Department of Homeland Security: Global Warming Reduces Coronavirus Threat

AP Photo/Pablo Martinez Monsivais

Recent research from the U.S. Department of Homeland Security (DHS) indicates the coronavirus is susceptible to heat, humidity, and direct sunlight, which means as summer comes, the virus should weaken.

This research directly refutes claims made by a variety of climate alarmists in recent weeks that the coronavirus and similar infectious diseases and pandemics are likely to be made worse, and more common, due to climate change.

Business Insider recently published an op-ed titled, “Climate Change is Only Going to Make Health Crises Like Coronavirus More Frequent and Worse.” Not to be outdone, The Hill published an op-ed by Vinod Thomas, former direct-general and senior vice president of the Independent Evaluation Group at the World Bank Group, an organization that has prevented critical energy projects in poor developing countries in order to fight climate change. Thomas wrote, “[t]here is a link to pandemics, like COVID-19, and a warmer world, coupled with human encroachment into wildlife habitats, and greater possibilities of animal-to-human virus transmissions.”

Piling falsehood upon falsehood, World Health Organization (WHO) researcher Arthur Wyns authored an article in Scientific American falsely claiming climate change may “make the effects of a current or future pandemic worse.” Wyns’ article is classic misdirection, trying to get people to ignore WHO’s role in allowing the coronavirus to spread—claiming there was no human to human transmission and fighting countries efforts to ban travel from China—by blaming the disease on the climate crisis bugaboo.

History and overwhelming scientific evidence shows a warmer climate reduces the likelihood and severity of epidemics and pandemics.

Indeed, chapter seven of the Non-governmental International Panel on Climate Change’s report of Climate Change Reconsidered: Biological Impacts details dozens of peer-reviewed studies showing premature deaths from illness and disease are far more prevalent during colder seasons and colder climate eras than during warmer seasons and warmer climate eras. For instance, pandemics, including the bubonic plague and yellow fever, wreaked havoc during cold periods like the little ice age and waned during periods like the medieval warm period.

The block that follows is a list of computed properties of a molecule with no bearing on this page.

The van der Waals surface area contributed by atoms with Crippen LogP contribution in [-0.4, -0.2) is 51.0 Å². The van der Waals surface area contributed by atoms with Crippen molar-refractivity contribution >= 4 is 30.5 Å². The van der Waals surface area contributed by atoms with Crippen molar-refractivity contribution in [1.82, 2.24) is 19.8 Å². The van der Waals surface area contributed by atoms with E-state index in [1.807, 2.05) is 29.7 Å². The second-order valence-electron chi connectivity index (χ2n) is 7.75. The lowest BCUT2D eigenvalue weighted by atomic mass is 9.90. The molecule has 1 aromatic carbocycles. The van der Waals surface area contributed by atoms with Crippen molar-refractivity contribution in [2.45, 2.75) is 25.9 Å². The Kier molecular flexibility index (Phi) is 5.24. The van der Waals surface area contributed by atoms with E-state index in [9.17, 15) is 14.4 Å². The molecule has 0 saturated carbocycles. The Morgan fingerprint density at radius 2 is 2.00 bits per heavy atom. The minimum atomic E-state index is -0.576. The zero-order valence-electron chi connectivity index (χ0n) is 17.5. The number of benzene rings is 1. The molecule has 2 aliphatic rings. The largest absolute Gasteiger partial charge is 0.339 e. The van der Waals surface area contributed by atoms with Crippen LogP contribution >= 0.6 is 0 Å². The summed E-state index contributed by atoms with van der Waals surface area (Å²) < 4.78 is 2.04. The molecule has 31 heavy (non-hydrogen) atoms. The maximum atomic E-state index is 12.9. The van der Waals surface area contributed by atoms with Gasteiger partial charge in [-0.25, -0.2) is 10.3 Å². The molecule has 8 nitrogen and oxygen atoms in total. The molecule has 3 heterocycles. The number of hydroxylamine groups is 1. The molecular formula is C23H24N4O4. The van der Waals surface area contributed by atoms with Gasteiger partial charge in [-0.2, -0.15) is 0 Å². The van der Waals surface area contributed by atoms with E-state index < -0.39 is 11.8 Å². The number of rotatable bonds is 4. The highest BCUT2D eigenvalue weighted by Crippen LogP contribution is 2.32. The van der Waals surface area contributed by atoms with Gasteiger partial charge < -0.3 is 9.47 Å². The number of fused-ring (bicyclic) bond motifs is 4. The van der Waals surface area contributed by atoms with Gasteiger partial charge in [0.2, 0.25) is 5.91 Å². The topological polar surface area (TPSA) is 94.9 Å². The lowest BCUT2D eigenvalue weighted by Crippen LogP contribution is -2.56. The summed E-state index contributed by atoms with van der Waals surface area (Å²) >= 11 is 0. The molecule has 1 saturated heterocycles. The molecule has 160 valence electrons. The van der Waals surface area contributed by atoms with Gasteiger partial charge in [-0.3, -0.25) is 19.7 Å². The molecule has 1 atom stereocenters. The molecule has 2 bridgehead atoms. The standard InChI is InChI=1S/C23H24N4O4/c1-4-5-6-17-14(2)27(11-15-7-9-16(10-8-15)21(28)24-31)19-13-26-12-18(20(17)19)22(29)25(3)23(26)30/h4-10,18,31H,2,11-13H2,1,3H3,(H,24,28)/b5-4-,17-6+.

Now, research from DHS confirms the link between cold weather and disease. DHS research shows sunlight, heat, and humidity should diminish the coronavirus, meaning as more people head outdoors during the long summer days, and heat and humidity rises, the prevalence of COVID-19 should fade.

During President Donald Trump’s daily coronavirus briefing on April 23,  William Bryan, acting head of DHS’s Science and Technology Directorate, discussed the department’s findings that the half-life of the coronavirus, in the absence of sunlight, decreases, from 18 hours when the temperature is 70 to 75 degrees to only one hour at a temperature of 95 degrees and as humidity increases from 20 percent to 80 percent. Direct sunlight, reduces the virus’s half-life from six hours to just two minutes at temperatures of 70 to 75 degrees and humidity of 80 percent.

DHS’s findings reinforce the conclusions of National Institutes of Health research, which found influenza, “is more infectious in cold winter temperatures than during the warmer months. At winter temperatures, the virus’s outer covering, or envelope, hardens to a rubbery gel that could shield the virus as it passes from person to person … At warmer temperatures, however, the protective gel melts to a liquid phase. But this liquid phase apparently isn’t tough enough to protect the virus against the elements, and so the virus loses its ability to spread from person to person.”

Aside from the likelihood this year’s COVID-19 pandemic will fade as summer comes, research also indicates infectious diseases in general should decline in number and severity over the long-term, should the earth continue to modestly warm.

For instance, in a 2015 Lancet study, researchers examined health data from 384 locations in 13 countries, accounting for more than 74 million deaths—a huge sample size from which to draw conclusions—finding cold weather, directly or indirectly, killed 1,700 percent more people than hot weather, with the authors writing, “[N]on-optimum ambient temperature is responsible for substantial excess in mortality, with important differences between countries.”

Commenting on the Lancet study in a 2017 New York Times article, author Jane Brody wrote, “[o]ver time, as global temperatures rise, milder winter temperatures are likely to result in fewer cold-related deaths, a benefit that could outweigh a smaller rise in heat-caused mortality.”

Contrary to the fear-mongering assertions made by climate alarmists attempting to capitalize on the horror of the coronavirus, the wealth of scientific evidence shows it is cold, not heat, that kills. Thus, a modestly warmer world, with shorter, less severe winters, should result in fewer premature deaths from disease.

H. Sterling Burnett, Ph.D. ([email protected]) is a senior fellow on energy and the environment at The Heartland Institute, a nonpartisan, nonprofit research center headquartered in Arlington Heights, Illinois.